Historically, health workers have been influenced by the scientific paradigm of modernity which has established a clear separation between body and mind, as well as between human beings and nature.
The Spiritual Dimension in Health Care: Beyond Science and Technology
This approach has led to the development of numerous medical specialties that have provided countless benefits in terms of diagnosing diseases and methods of healing.
Although we recognize the merits achieved through this approach, we must not forget that the vision of totality, that is, the understanding of the human being as part of a larger society, of nature and of cosmic energies has been lost sight of.
The disease is seen as a rupture in this totality and healing is conceived as reintegration into it.
Within each of us, there is a dimension that is responsible for cultivating this totality and taking care of the structural axis of our lives and that dimension is the spirit.
Spirituality is derived from the spirit and refers to the cultivation of what is proper to it: its capacity to project unifying visions, establish connections between all things and relate them both to each other and to the Original Source of every being.
It is important to point out that if we consider that the spirit implies relationship and life, its opposite does not matter and the body, but rather death is understood as the absence of relationship.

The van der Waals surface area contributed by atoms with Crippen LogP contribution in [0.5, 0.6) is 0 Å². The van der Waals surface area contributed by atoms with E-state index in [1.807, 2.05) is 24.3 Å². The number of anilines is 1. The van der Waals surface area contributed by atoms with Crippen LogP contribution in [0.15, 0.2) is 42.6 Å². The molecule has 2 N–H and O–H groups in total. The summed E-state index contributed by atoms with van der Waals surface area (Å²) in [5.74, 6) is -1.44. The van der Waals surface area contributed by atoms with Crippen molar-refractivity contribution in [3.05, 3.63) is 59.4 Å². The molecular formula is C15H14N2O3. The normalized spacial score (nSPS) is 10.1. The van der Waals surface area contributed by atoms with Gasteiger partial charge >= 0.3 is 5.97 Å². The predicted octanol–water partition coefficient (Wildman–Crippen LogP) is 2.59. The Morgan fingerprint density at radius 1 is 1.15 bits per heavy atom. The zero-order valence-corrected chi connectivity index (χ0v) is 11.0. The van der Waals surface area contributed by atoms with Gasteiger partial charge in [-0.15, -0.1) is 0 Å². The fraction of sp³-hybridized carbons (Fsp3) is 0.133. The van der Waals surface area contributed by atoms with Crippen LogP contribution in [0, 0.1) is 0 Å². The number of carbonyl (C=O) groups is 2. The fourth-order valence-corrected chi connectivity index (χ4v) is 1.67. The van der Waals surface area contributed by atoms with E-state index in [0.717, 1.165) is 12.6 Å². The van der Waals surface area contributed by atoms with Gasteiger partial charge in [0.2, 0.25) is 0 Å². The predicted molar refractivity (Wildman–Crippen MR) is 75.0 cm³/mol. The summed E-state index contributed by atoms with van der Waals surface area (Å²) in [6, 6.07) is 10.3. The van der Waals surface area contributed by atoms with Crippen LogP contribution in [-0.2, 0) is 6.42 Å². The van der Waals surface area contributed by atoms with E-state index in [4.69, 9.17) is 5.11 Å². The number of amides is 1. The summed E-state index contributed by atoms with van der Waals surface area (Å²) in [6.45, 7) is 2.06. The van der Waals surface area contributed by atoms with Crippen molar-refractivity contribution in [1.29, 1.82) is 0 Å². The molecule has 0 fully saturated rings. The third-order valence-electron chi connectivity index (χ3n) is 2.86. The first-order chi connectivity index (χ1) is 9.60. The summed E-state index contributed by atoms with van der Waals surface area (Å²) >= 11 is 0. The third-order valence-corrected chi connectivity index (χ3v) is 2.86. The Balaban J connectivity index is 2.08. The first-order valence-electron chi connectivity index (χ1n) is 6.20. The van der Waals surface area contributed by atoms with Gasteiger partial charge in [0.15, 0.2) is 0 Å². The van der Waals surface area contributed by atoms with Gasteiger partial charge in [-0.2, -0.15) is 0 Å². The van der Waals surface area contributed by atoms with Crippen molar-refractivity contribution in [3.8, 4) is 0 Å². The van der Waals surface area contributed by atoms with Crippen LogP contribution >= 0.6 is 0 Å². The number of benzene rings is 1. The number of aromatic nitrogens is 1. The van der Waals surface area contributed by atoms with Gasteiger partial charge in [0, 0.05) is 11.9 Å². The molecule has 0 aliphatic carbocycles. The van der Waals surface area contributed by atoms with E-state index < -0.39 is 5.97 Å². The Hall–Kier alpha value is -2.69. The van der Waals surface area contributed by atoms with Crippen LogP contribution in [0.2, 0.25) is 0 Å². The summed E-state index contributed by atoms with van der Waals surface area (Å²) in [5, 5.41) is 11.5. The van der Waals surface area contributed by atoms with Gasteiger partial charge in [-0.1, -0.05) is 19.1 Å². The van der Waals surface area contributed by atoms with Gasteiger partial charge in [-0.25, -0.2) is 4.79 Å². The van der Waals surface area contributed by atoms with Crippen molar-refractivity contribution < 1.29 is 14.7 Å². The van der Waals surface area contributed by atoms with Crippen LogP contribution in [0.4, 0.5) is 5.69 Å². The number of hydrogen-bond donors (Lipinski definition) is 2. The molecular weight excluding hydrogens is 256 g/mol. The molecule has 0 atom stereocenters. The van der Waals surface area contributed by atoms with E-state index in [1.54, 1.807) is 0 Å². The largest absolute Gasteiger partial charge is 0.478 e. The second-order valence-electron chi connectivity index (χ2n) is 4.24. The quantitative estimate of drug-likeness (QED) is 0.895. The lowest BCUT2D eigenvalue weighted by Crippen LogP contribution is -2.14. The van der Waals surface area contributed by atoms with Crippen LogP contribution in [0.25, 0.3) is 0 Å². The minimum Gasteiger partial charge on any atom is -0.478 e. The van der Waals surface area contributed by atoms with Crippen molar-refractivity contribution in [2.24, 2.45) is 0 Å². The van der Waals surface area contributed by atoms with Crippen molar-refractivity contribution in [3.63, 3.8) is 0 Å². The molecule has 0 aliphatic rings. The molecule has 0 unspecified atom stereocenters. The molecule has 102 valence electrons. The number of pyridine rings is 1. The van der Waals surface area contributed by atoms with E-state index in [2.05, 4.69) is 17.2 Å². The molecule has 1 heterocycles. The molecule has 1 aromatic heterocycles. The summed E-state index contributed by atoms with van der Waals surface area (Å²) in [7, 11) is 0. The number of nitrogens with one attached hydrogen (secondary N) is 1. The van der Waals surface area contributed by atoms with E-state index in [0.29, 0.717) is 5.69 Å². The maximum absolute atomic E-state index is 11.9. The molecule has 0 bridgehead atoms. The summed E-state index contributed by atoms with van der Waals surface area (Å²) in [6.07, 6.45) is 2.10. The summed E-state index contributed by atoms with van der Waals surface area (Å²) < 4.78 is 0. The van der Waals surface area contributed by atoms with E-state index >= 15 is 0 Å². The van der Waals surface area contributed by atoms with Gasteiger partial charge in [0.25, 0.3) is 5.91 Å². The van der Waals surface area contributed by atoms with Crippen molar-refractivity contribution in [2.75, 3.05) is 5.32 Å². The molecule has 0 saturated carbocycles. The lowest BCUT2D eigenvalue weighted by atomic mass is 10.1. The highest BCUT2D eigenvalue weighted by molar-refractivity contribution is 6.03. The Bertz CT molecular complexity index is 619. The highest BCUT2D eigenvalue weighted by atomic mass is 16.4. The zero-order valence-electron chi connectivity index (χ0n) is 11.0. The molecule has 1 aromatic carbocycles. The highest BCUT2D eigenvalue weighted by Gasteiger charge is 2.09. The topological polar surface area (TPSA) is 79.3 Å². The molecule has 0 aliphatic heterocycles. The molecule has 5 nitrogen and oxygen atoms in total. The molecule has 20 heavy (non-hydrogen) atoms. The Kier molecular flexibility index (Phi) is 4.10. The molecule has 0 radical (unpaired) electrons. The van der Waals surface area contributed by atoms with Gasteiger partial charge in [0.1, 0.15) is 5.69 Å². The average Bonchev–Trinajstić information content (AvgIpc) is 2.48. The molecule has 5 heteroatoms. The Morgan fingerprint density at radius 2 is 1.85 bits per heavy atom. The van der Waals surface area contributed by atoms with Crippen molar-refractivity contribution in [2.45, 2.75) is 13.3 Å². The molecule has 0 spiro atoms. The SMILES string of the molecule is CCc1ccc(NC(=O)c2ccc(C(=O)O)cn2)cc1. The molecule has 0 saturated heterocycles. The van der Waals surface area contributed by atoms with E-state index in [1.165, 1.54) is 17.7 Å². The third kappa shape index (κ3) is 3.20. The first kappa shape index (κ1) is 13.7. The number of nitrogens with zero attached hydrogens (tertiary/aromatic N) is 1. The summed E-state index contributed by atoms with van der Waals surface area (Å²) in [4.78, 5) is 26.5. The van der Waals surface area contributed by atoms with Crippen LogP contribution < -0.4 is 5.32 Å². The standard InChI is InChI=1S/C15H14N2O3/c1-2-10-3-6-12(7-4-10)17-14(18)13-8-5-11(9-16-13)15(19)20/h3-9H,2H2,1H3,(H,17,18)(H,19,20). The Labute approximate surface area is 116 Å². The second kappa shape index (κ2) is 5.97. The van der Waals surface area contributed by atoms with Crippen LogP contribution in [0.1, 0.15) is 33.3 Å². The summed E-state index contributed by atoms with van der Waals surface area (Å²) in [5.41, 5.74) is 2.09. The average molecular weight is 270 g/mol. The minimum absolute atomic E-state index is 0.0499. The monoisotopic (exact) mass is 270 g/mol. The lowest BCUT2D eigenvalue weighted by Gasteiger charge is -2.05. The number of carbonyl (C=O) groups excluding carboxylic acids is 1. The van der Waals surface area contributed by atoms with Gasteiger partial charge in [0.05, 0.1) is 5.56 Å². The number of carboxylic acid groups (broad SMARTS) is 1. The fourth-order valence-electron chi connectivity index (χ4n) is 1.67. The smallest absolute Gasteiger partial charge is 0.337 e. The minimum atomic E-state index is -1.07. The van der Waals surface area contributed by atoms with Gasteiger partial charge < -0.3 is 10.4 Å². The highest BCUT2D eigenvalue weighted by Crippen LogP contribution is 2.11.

The frontal lobe and the biological basis of Spirituality: a neuroscientific approach
Spirituality is defined as any attitude and activity that encourages the expansion of life, conscious relationship, open communion, deep subjectivity and transcendence as a way of being always willing to new experiences and knowledge.
Neurobiologists and brain researchers have identified the biological basis of spirituality which is found in the frontal lobe of the brain.
Through empirical research, it has been observed that when the broader contexts are perceived or a significant sense of totality is experienced, as well as when ultimate realities full of meaning are approached in an existential way and attitudes of adoration, devotion and respect are adopted, there is an acceleration in the periodic vibrations of the neurons located in this area of the brain.
These findings suggest that spirituality has a neurobiological basis and that frontal lobe activation may be associated with spiritual experiences and the search for a transcendent connection.